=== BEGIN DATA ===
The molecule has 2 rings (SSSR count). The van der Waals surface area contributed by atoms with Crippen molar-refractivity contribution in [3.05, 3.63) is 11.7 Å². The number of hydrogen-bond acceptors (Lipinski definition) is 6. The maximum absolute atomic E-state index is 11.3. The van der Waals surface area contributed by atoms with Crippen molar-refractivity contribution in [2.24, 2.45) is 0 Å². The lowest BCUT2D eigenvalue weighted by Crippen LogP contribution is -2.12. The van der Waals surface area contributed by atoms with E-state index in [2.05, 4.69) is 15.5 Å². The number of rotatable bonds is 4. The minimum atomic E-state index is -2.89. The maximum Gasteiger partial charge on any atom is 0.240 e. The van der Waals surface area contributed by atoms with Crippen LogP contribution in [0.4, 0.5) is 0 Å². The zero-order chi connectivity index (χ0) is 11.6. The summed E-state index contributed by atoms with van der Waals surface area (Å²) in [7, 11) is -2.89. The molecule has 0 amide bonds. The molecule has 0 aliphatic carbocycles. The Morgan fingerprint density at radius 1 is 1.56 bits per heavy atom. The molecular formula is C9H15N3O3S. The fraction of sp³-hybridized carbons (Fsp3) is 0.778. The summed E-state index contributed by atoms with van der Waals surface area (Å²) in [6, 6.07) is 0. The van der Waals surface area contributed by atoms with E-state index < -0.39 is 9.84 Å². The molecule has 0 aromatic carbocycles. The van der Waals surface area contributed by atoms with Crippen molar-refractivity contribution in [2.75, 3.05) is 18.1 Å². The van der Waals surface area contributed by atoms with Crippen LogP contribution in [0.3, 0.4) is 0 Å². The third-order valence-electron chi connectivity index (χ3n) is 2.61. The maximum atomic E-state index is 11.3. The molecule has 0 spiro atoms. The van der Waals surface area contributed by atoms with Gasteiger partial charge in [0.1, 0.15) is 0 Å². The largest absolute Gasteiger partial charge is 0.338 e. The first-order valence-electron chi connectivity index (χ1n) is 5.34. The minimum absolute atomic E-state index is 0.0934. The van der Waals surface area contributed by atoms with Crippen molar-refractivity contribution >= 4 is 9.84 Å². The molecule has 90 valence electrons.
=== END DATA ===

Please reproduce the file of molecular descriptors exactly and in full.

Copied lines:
The molecule has 2 rings (SSSR count). The van der Waals surface area contributed by atoms with Crippen molar-refractivity contribution in [3.05, 3.63) is 11.7 Å². The number of hydrogen-bond acceptors (Lipinski definition) is 6. The maximum absolute atomic E-state index is 11.3. The van der Waals surface area contributed by atoms with Crippen molar-refractivity contribution in [2.24, 2.45) is 0 Å². The lowest BCUT2D eigenvalue weighted by Crippen LogP contribution is -2.12. The van der Waals surface area contributed by atoms with E-state index in [2.05, 4.69) is 15.5 Å². The number of rotatable bonds is 4. The minimum atomic E-state index is -2.89. The maximum Gasteiger partial charge on any atom is 0.240 e. The van der Waals surface area contributed by atoms with Crippen LogP contribution in [0.4, 0.5) is 0 Å². The zero-order chi connectivity index (χ0) is 11.6. The summed E-state index contributed by atoms with van der Waals surface area (Å²) in [7, 11) is -2.89. The molecule has 0 amide bonds. The molecule has 0 aliphatic carbocycles. The Morgan fingerprint density at radius 1 is 1.56 bits per heavy atom. The molecular formula is C9H15N3O3S. The fraction of sp³-hybridized carbons (Fsp3) is 0.778. The summed E-state index contributed by atoms with van der Waals surface area (Å²) in [6, 6.07) is 0. The van der Waals surface area contributed by atoms with E-state index < -0.39 is 9.84 Å². The molecule has 0 aromatic carbocycles. The van der Waals surface area contributed by atoms with Crippen molar-refractivity contribution in [2.75, 3.05) is 18.1 Å². The van der Waals surface area contributed by atoms with Crippen LogP contribution in [0.3, 0.4) is 0 Å². The third-order valence-electron chi connectivity index (χ3n) is 2.61. The maximum atomic E-state index is 11.3. The molecule has 0 spiro atoms. The van der Waals surface area contributed by atoms with Gasteiger partial charge in [0.1, 0.15) is 0 Å². The largest absolute Gasteiger partial charge is 0.338 e. The first-order valence-electron chi connectivity index (χ1n) is 5.34. The minimum absolute atomic E-state index is 0.0934. The van der Waals surface area contributed by atoms with Crippen molar-refractivity contribution >= 4 is 9.84 Å². The molecule has 90 valence electrons.